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Whole foods recognize the interconnectedness of stakeholders. Whole foods provides aid to communities in developing countries by creating an economic partnerships with entrepreneurs. They accomplish this by providing small loans to those who want to start a business. Whole foods also partners with local farmers who meet Whole Foods quality standards. Buying local reduces the need for some packaging and uses less fossil fuels to transport the produce to market, saving on energy and reducing pollution. Whole Foods does not limit their outreach to produce. They also meet with special interest groups regarding the treatment of animals. This is not the norm as most companies consider special interest groups as secondary stakeholders.
Although not intentional, Whole Foods neglected stockholders by making a poor business decision when Whole Foods acquired the grocery chain Wild Oats. The settlement between the FTC and Whole Foods was a contributing factor to the decline of Whole Foods stock price. The fall in stock prices compounded the neglect when Whole Foods made the decision to sell foods that did not meet Whole Foods standards to customers. Whole Foods also let down consumers when the New York City Department of Consumer Affairs found discrepancies in the printed weights of products.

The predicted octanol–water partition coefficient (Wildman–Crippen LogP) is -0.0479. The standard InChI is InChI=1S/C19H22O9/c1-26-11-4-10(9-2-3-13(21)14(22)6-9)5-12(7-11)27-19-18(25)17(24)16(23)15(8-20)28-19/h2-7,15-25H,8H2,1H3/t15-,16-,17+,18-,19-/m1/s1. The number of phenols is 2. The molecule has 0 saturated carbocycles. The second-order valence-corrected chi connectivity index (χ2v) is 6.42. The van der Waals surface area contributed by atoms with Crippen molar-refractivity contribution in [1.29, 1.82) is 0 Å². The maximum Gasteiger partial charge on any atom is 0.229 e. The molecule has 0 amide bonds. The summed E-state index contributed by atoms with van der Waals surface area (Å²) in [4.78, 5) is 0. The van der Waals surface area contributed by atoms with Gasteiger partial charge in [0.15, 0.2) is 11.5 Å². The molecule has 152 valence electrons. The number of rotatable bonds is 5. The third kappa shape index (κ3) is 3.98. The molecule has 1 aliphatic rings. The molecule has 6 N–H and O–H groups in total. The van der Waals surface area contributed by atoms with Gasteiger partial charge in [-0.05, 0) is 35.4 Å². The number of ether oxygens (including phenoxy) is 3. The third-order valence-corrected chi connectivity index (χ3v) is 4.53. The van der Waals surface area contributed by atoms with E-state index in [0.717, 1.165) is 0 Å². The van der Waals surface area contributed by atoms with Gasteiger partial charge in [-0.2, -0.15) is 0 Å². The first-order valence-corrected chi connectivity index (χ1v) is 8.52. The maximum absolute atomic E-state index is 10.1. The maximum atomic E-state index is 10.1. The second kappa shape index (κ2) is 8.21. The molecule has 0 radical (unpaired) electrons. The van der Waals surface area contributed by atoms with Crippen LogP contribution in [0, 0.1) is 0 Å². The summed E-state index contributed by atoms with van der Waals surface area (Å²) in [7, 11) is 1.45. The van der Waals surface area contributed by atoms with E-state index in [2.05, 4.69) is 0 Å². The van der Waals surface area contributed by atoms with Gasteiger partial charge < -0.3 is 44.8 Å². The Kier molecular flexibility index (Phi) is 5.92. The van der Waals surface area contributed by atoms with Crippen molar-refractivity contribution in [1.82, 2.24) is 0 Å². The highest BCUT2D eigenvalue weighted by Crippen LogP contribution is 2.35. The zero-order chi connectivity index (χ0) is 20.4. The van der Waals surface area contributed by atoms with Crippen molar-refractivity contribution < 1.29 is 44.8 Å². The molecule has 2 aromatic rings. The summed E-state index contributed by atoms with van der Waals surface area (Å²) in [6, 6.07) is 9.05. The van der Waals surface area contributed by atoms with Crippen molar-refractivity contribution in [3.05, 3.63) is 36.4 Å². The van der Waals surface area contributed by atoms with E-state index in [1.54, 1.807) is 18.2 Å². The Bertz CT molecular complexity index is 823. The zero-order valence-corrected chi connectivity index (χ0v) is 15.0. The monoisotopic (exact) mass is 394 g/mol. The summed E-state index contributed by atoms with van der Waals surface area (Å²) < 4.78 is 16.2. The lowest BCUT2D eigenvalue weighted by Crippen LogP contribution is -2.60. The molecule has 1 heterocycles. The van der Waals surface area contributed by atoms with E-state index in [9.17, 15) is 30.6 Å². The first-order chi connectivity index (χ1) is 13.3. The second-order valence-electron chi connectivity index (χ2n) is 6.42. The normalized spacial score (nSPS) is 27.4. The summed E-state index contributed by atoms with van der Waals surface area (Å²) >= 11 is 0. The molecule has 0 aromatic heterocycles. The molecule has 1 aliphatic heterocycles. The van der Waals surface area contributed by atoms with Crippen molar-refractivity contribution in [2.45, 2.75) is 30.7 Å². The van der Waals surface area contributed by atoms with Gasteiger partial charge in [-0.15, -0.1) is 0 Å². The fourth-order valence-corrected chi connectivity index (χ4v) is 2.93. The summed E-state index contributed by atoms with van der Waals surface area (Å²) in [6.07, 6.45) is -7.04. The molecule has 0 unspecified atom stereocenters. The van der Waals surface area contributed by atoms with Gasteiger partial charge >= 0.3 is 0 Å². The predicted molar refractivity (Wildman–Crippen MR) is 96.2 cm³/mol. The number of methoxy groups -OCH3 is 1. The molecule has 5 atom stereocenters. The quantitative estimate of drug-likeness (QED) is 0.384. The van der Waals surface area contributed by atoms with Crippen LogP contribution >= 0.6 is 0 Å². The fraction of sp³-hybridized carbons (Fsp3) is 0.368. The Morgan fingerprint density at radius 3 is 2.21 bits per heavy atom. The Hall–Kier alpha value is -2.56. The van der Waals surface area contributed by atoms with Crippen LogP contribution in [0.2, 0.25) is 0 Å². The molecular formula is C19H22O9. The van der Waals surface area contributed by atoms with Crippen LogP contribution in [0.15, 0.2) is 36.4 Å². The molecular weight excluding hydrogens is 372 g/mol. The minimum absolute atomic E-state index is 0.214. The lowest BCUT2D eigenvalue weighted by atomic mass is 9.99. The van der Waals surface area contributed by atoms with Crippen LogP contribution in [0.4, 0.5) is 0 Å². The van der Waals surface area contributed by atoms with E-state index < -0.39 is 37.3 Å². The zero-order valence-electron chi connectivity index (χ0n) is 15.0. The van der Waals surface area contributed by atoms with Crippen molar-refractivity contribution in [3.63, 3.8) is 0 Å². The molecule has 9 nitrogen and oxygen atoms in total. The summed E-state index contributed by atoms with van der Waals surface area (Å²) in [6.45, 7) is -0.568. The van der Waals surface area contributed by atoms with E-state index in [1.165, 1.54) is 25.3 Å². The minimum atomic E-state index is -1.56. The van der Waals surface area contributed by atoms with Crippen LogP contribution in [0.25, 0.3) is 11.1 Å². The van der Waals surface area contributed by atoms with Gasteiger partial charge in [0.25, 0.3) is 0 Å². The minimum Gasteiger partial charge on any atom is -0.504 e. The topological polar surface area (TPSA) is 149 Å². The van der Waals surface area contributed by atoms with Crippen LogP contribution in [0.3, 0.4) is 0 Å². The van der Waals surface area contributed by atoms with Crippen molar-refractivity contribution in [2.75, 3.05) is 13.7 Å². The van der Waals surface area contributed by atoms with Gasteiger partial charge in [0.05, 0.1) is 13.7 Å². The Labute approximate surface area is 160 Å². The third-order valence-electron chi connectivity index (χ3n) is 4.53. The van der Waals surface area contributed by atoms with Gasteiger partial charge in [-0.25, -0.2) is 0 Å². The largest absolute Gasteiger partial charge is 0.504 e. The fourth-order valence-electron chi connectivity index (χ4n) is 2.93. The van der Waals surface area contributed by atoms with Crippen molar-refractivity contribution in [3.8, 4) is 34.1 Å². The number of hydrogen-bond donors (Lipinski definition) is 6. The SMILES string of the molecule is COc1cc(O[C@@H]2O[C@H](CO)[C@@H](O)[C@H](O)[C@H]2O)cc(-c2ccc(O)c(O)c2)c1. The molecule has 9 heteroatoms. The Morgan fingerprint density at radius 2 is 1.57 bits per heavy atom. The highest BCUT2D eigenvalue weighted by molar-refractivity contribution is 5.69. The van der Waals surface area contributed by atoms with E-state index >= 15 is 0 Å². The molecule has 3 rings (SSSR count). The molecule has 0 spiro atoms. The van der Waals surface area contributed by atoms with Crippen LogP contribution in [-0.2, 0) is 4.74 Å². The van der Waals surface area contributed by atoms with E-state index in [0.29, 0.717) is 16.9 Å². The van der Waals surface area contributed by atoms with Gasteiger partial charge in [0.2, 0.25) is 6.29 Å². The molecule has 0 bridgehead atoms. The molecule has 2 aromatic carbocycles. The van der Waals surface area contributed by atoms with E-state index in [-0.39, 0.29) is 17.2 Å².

John Mackey created Whole foods with the intent of forming a company with the purpose of advancing the quality of life for people. His company would accomplish this by selling healthy foods to encourage healthy living and conduct the business in a conscientious manner. Now that Amazon has purchased Whole Foods, there are some changes that challenge Mackey’s original ideas for the company. Amazon has added Echo devices in the Whole Foods stores. What does a speaker have to do with eating quality food?